Drug-induced pulmonary disease is lung disease brought on by a bad reaction to a medication.
Causes, incidence, and risk factors
Many types of lung injury can result from medications. It is usually impossible to predict who will develop lung disease from a medication or drug.
The types of lung problems or diseases that may be caused by medications include:
Allergic reactions— asthma, hypersensitivity pneumonitis, or eosinophilic pneumonia
Bleeding into the lung air sacks, called alveoli (alveolar hemorrhage)
Damage to lung tissue (
Drugs that cause the immune system to mistakenly attack and destroy healthy body tissue, such as
drug-induced lupus erythematosus
Granulomatous lung disease — a type of inflammation in the lungs
Inflammation of the lung air sacks (pneumonitis or infiltration)
- Lung failure
Lung vasculitis (inflammation of lung blood vessels)
Lymph node swelling
Many drugs are known to cause lung disease in some people, including:
Certain antibiotics, such as nitrofurantoin and sulfa drugs
Certain heart medicines, such as amiodarone
Chemotherapydrugs such as bleomycin, cyclophosphamide, and methotrexate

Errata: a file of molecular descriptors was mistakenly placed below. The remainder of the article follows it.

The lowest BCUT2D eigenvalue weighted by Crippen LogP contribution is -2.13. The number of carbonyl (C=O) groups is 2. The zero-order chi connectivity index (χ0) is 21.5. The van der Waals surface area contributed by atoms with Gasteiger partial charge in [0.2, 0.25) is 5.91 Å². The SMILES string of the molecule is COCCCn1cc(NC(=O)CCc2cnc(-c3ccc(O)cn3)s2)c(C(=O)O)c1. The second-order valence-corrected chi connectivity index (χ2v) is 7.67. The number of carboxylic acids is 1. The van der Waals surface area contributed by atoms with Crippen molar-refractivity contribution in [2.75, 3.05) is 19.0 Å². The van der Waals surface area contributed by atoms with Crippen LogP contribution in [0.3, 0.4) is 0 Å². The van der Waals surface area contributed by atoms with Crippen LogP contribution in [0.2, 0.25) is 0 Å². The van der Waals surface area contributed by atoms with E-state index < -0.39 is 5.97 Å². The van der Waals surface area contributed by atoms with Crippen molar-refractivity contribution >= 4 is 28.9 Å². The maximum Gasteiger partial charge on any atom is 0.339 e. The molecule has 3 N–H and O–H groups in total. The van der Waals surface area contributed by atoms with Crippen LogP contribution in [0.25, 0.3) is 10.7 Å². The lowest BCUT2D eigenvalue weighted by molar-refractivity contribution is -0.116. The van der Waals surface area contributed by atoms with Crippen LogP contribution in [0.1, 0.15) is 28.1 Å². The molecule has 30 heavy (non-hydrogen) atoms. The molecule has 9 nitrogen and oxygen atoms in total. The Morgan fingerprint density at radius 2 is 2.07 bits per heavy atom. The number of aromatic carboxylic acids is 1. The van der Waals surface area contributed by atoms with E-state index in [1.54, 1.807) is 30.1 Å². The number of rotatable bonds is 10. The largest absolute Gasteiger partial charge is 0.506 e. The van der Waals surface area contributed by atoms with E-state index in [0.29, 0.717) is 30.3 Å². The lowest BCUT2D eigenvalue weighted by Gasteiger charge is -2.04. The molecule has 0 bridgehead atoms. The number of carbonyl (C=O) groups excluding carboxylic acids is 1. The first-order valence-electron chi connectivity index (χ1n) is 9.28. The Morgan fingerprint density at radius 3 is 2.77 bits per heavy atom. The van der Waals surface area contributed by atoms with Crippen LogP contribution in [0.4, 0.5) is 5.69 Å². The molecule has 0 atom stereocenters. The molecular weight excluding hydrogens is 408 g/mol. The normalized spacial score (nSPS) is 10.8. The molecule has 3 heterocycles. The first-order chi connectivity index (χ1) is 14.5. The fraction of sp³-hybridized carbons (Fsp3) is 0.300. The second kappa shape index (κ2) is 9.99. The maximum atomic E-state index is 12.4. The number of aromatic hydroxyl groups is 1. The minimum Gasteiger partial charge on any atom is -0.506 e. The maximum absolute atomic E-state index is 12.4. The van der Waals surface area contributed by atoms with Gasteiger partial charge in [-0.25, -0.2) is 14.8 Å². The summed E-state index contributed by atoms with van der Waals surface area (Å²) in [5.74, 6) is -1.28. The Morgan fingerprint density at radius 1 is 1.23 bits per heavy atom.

Bloody sputum Chest pain Cough
Shortness of breath Wheezing
Note: Symptoms may vary from person to person.
Signs and tests
The doctor will perform a physical exam and listen to your chest and lungs with a stethoscope. Abnormal breath sounds may be heard.
Tests that may be done include:
Arterial blood gases
Autoimmune blood tests
- Complete blood count with
blood differential Chest CT scan Chest x-ray
- Lung biopsy (in rare cases)
- Lung function tests
Thoracentesis(if pleural effusion is present)
The first step is to stop the drug that is causing the problem. Other treatments depend on your specific symptoms. For instance, you may need oxygen until the drug-induced lung disease improves. Powerful anti-inflammatory medicines called steroids are sometimes used and may quickly reverse the lung inflammation.
Some drug-induced lung diseases, such as pulmonary fibrosis, may never go away.
Diffuse interstitial pulmonary fibrosis
- Hypoxemia (low blood oxygen)
Calling your health care provider
Call your health care provider if you develop symptoms of this disorder.
Note any past reaction you have had to a medication, so that you can avoid the medication in the future. Wear a medical allergy bracelet if you have known drug reactions. Avoid the abuse of illegal drugs to prevent many drug-induced lung diseases.
Related:Interstitial lung disease – adults – discharge, Allergic reactions, Diffuse interstitial lung disease, Pulmonary edema, Pleural effusion, Respiratory, Systemic lupus erythematosus, Chemotherapy, Cardiovascular